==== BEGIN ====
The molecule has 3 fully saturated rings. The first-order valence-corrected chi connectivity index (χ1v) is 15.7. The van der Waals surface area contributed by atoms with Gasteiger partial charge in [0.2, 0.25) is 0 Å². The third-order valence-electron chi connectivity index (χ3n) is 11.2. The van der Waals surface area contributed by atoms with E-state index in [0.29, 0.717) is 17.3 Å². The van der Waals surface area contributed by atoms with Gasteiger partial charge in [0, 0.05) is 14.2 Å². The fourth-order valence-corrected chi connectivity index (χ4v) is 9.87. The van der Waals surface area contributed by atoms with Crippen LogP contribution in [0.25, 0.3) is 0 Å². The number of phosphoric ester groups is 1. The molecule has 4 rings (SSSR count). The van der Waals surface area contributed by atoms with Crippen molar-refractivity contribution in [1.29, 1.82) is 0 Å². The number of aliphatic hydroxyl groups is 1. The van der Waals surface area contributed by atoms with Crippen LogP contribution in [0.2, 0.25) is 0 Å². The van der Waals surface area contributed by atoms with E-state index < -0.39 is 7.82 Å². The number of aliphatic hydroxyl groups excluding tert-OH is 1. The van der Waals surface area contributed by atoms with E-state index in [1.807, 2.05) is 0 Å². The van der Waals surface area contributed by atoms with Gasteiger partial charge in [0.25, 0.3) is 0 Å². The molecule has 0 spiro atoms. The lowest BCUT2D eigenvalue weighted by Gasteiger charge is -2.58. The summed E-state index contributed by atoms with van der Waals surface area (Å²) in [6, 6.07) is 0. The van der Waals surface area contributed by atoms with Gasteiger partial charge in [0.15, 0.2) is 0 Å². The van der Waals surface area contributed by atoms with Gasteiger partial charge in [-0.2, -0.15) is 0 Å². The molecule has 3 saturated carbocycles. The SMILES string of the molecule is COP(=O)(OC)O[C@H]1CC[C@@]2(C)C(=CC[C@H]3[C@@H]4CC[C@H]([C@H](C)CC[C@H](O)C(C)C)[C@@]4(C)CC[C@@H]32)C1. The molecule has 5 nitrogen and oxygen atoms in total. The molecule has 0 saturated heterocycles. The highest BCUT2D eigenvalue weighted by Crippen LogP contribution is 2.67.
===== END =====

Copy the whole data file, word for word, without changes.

The molecule has 3 fully saturated rings. The first-order valence-corrected chi connectivity index (χ1v) is 15.7. The van der Waals surface area contributed by atoms with Gasteiger partial charge in [0.2, 0.25) is 0 Å². The third-order valence-electron chi connectivity index (χ3n) is 11.2. The van der Waals surface area contributed by atoms with E-state index in [0.29, 0.717) is 17.3 Å². The van der Waals surface area contributed by atoms with Gasteiger partial charge in [0, 0.05) is 14.2 Å². The fourth-order valence-corrected chi connectivity index (χ4v) is 9.87. The van der Waals surface area contributed by atoms with Crippen LogP contribution in [0.25, 0.3) is 0 Å². The number of phosphoric ester groups is 1. The molecule has 4 rings (SSSR count). The van der Waals surface area contributed by atoms with Crippen molar-refractivity contribution in [1.29, 1.82) is 0 Å². The number of aliphatic hydroxyl groups is 1. The van der Waals surface area contributed by atoms with Crippen LogP contribution in [0.2, 0.25) is 0 Å². The van der Waals surface area contributed by atoms with E-state index < -0.39 is 7.82 Å². The number of aliphatic hydroxyl groups excluding tert-OH is 1. The van der Waals surface area contributed by atoms with E-state index in [1.807, 2.05) is 0 Å². The van der Waals surface area contributed by atoms with Gasteiger partial charge in [0.25, 0.3) is 0 Å². The molecule has 0 spiro atoms. The lowest BCUT2D eigenvalue weighted by Gasteiger charge is -2.58. The summed E-state index contributed by atoms with van der Waals surface area (Å²) in [6, 6.07) is 0. The van der Waals surface area contributed by atoms with Gasteiger partial charge in [0.15, 0.2) is 0 Å². The van der Waals surface area contributed by atoms with Gasteiger partial charge in [-0.2, -0.15) is 0 Å². The molecule has 3 saturated carbocycles. The SMILES string of the molecule is COP(=O)(OC)O[C@H]1CC[C@@]2(C)C(=CC[C@H]3[C@@H]4CC[C@H]([C@H](C)CC[C@H](O)C(C)C)[C@@]4(C)CC[C@@H]32)C1. The molecule has 5 nitrogen and oxygen atoms in total. The molecule has 0 saturated heterocycles. The highest BCUT2D eigenvalue weighted by Crippen LogP contribution is 2.67.